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How Evangelical Churches Exploit Children to Advance Their Agenda

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Contrary to popular belief, Evangelical churches are not safe spaces for children. In fact, I would argue that churches can be and are dangerous places, and if parents must take their children to church, they shouldn’t let them out of their sight. If the Black Collar Crimes Series has shown me anything, it is that abusers, rapists, and child molesters hide in plain sight behind the pulpits of countless Evangelical churches. Policies, procedures, and criminal background checks do little to protect children (and adults) from predator preachers. Until a Jesus-loving predator preacher has been convicted of a crime, nothing will show up on a background check. We know that predators often commit crimes for years, and even decades, before they are caught, having a clean background check proves nothing. One IFB megachurch preacher committed sex crimes for fifty years before he was caught. Such stories are not uncommon. Just because a preacher is winsome, smiles a lot, shakes your hand, and preaches oratorial gems doesn’t mean he is safe to be around. This is especially true when it comes to youth pastors — young men (and women) with raging hormones who are tasked with teaching and caring for church teenagers. Youth pastor sexual misconduct is so common that I can’t imagine a scenario where it is advisable to let teens participate in church youth programs. Well, maybe if eighty-year-old Granny Sue is the youth director it might be okay to let your teens attend youth group. Note, I said maybe. More than a few of the sexual predators featured in the Black Collar Crimes Series are in their sixties, seventies, and eighties (all men, most of whom preyed on women and children for years before they were caught).

While it is true most Evangelical preachers are not sexual predators, there’s another way these so-called men of God and their churches materially harm children. How? By exploiting children through indoctrination to advance their agendas. The goal is to indoctrinate children, turning them into the next generation of soldiers for God. This training begins as soon as church children are placed in the nursery, places where church workers feed them, hold them, change their diapers, sing religious songs, and read Bible verses to them. Soon these children are enrolled in preschool classes where Bible stories are used to “teach” children “truth.” From there, children move on to children’s church/junior church. It is at this juncture that deep indoctrination begins. Children are taught they are vile sinners, enemies of God. They are told about the Christian blood cult, and how Jesus died on the cross to pay for their sins. Children are pressed to admit they are broken sinners needing salvation through the blood of Jesus. It is not uncommon for church children to make public professions of faith in elementary school. Imagine the pressure placed on children to conform to certain theological and social beliefs. This pressure only increases as children get older, especially teenagers. Teens are expected to fully embrace the Evangelical cult.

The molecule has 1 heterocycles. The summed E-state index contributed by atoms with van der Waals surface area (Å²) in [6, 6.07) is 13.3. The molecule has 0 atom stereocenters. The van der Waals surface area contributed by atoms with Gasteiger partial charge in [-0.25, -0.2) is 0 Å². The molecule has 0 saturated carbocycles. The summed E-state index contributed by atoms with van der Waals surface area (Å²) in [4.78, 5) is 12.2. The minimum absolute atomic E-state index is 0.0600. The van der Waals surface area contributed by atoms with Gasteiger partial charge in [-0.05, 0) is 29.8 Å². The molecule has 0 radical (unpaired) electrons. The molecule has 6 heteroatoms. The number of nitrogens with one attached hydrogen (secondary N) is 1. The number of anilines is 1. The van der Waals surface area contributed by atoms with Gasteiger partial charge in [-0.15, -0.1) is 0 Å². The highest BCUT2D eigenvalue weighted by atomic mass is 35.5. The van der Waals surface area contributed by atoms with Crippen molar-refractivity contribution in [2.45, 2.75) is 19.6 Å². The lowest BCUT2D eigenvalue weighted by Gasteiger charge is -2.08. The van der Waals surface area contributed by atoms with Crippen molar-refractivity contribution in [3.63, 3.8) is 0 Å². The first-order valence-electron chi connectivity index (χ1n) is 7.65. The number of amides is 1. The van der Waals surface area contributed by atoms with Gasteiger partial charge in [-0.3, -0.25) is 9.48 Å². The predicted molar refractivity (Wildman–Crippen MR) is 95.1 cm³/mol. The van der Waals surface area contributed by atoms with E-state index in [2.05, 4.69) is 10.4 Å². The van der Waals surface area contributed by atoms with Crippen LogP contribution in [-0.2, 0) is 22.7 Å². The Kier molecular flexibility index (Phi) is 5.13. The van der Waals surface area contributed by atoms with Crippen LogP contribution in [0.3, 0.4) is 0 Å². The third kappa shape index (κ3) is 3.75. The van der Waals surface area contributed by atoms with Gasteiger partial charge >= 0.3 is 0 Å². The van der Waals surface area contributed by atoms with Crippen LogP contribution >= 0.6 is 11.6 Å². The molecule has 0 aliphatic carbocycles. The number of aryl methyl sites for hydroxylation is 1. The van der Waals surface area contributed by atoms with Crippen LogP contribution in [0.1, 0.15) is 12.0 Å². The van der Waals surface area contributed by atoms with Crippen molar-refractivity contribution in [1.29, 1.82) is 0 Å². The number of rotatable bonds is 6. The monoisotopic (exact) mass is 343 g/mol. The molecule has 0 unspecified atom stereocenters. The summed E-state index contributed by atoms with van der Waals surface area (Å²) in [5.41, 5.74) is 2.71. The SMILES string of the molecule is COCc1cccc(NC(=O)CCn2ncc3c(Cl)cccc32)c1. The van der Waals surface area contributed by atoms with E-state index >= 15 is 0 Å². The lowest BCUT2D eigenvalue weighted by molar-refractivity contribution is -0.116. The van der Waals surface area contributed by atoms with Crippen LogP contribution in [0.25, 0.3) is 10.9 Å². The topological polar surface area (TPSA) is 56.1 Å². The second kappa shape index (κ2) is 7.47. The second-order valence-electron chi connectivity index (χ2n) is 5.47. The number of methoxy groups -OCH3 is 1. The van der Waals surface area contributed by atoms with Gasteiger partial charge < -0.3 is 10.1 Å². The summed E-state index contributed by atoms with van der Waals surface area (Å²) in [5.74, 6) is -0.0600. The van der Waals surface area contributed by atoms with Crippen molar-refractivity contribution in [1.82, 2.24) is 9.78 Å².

Evangelical churches invest boatloads of money and time trying to indoctrinate children. The goal, of course, is to keep children in the church when they grow up. Churches use all sorts of methods and programs to “reach” children — both inside and outside of the church. Child Evangelism Fellowship (CEF). Vacation Bible School (VBS). Youth Camp. Fellowship of Christian Athletes (FCA). Bible studies in public schools (allegedly student-sponsored). Off-time revival meetings in public schools. Gideon Bible distribution. Ignoring this puts children at risk for religious indoctrination at a time when they lack the requisite skills necessary to separate fact from fiction (and Evangelicals know this, and that’s why they go after children when they are young).

Why do churches separate children from their parents? Rarely do families worship together these days. One youth pastor at a church we attended years ago would badger us about allowing our children to attend youth church during the main worship service. I had to tell him NO repeatedly before he finally got the point. What better way to indoctrinate children than to separate them from their adult caregivers? Sermons can be boring to children (not mine, of course — just don’t ask my kids) so churches segregate children by age and provide trained indoctrination experts to “teach” them the “truth.”